I am a stepmom. It’s only been a short time and I’m still getting used to it. It’s not easy.
I didn’t have children of my own when my husband and I got married, so my first experience parenting has been with his 7-year-old son. Discipline is hard for a parent to enforce, at least for one who doesn’t look to Mommie Dearest for inspiration, but how do you go about it when the child isn’t your own? When you haven’t been the one with them since birth, the one they have to love no matter what, because genetics told them so?
When my stepson came into my life, he was 5 years old and very much used to his arrangement of mother and father and grandparents and uncles and cousins. He took to me quickly and I to him and, in the beginning, it was literally all fun and games. His dad would come to visit and bring him along. The boy and I would spend time together having fun, going to the park, watching movies, taking silly pictures. It was a blast. We were smitten with one another. I felt like every awesome kids’ character ever, come to life: I was fun incarnate.
Then he and his dad moved in with me. I was in no way prepared for the changes that were about to take place. I mean, I knew I would have to take on a motherly role, but I didn’t realize what that really meant. Battling over a dirty room… enforcing reasonable bedtimes… insisting that healthy meals be eaten before dessert be doled out… it was all new to me. But there I was, ranting about “this mess of a room, and do I get paid to pick up dirty socks?” and “You can just stop that tantrum right there, mister, it’s not going to get me to turn that television back on.” When It Comes To Parenting, Does One Size Fit All?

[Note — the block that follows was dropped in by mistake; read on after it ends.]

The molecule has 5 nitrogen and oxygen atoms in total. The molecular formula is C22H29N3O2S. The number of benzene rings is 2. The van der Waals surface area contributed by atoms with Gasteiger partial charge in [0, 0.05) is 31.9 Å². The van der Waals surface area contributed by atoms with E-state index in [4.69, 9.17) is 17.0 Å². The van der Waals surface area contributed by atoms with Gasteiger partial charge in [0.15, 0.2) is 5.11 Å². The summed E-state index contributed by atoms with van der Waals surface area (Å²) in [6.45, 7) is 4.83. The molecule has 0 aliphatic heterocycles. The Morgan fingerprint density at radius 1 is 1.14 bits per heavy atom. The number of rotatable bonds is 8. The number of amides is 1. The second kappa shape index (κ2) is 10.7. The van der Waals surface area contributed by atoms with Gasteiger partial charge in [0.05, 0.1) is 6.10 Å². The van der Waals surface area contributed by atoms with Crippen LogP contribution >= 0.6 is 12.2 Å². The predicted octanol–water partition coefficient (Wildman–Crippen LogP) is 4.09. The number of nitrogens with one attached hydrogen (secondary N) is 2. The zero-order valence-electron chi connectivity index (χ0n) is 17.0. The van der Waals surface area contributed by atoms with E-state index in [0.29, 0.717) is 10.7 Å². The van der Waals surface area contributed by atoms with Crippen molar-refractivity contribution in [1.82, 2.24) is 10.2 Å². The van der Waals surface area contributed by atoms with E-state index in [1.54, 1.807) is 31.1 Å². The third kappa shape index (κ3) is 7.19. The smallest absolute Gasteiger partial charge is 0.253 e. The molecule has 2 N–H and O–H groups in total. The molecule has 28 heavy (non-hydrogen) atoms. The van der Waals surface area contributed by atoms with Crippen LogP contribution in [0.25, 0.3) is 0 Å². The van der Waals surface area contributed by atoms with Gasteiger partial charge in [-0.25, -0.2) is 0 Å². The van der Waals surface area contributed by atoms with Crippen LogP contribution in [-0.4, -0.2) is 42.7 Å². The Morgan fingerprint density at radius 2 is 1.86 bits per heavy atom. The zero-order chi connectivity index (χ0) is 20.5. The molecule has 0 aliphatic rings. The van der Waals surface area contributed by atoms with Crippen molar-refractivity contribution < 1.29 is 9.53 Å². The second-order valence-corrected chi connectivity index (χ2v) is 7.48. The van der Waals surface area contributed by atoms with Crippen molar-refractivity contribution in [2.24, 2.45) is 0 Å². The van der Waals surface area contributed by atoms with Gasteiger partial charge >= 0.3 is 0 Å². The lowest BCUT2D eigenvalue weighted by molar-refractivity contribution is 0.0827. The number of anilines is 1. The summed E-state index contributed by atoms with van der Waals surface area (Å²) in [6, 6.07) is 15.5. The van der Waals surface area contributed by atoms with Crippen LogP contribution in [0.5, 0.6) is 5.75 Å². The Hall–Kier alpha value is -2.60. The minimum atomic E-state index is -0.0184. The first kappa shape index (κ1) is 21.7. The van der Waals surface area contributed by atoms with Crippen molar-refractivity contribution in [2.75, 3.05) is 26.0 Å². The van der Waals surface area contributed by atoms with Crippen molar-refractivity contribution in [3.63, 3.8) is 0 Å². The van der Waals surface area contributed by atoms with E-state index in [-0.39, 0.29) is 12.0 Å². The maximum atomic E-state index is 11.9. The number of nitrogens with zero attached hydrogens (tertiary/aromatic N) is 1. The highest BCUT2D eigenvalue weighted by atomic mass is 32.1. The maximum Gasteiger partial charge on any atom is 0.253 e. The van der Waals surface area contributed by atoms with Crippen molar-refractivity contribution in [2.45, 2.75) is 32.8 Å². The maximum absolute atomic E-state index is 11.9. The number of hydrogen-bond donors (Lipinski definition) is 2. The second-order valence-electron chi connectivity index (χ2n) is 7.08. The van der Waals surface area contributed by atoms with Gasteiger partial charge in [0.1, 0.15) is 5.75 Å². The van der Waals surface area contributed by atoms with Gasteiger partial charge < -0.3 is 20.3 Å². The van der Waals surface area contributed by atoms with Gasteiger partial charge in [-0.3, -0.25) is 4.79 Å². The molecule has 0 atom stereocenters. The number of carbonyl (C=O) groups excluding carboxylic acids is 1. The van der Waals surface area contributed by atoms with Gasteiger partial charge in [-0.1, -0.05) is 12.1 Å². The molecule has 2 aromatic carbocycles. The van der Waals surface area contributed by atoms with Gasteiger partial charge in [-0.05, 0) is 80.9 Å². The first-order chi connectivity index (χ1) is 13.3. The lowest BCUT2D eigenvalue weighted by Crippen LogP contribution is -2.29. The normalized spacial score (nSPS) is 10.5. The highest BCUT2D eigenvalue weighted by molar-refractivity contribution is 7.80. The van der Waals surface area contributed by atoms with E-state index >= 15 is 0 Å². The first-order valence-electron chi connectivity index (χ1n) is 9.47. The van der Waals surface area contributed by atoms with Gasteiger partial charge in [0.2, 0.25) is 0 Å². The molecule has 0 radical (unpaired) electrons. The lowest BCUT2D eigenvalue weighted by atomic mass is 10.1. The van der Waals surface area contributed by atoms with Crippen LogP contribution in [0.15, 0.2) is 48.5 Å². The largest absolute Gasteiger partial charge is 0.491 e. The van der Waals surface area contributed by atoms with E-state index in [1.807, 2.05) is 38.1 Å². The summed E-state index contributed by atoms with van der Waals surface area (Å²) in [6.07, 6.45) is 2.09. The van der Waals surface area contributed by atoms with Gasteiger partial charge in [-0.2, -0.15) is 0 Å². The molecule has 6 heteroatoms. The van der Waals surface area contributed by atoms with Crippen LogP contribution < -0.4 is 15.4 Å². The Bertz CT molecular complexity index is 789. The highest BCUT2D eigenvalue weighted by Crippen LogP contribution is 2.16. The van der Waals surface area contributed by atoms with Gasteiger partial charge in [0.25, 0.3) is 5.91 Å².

And then I was just left wondering: what happened to me? What happened to that cool chick he knew and loved, the one I knew and loved, the one who played fun games and let him stay up late? And how was I supposed to handle a position of authority when I had no idea what that meant, no idea what right I had to be that authority figure?
It was interesting.
So I had to figure out how to discipline a child who wasn’t mine by birth. Techniques got innovative. Tantrums were met with a lack of interest on my part, thus bringing the screeching to a screeching halt. (No audience means no fun.) Destroying a piece of clothing, such as taking scissors to a pair of school uniform pants, meant using allowance or even tooth fairy money to replace it. Having a fit in a store over a toy that would not be purchased resulted in sitting in the car with me while his dad finished the shopping. The boy is smart, and now knows that whiny voices will get him nowhere, tantrums will get him even less, it kind of sucks to use his own money to buy new school pants, and I am the least fun person in the world with whom you can sit in a car. Flattering? No. But I’ll live with it.
It helps that my husband is amazing. We always back each other up when it comes to discipline and, if we disagree, we do it in private. If one says no, the other echoes it. There is no playing one of us against the other. We are a team, an unstoppable team. My husband leaves it to me to set a lot of the rules and lets me know when I’m venturing beyond reasonable parameters. I worry constantly that I’m too strict, too insistent on teaching proper behavior and encouraging good habits. I worry that I’m going to become that Mommie Dearest I really don’t want to be. So far, so good, because he tells me I’m doing fine. And he tells me his boy loves me. Parenting Conflict? Make Sure Your Kid Wins
To tell you the truth, I love that kid right back.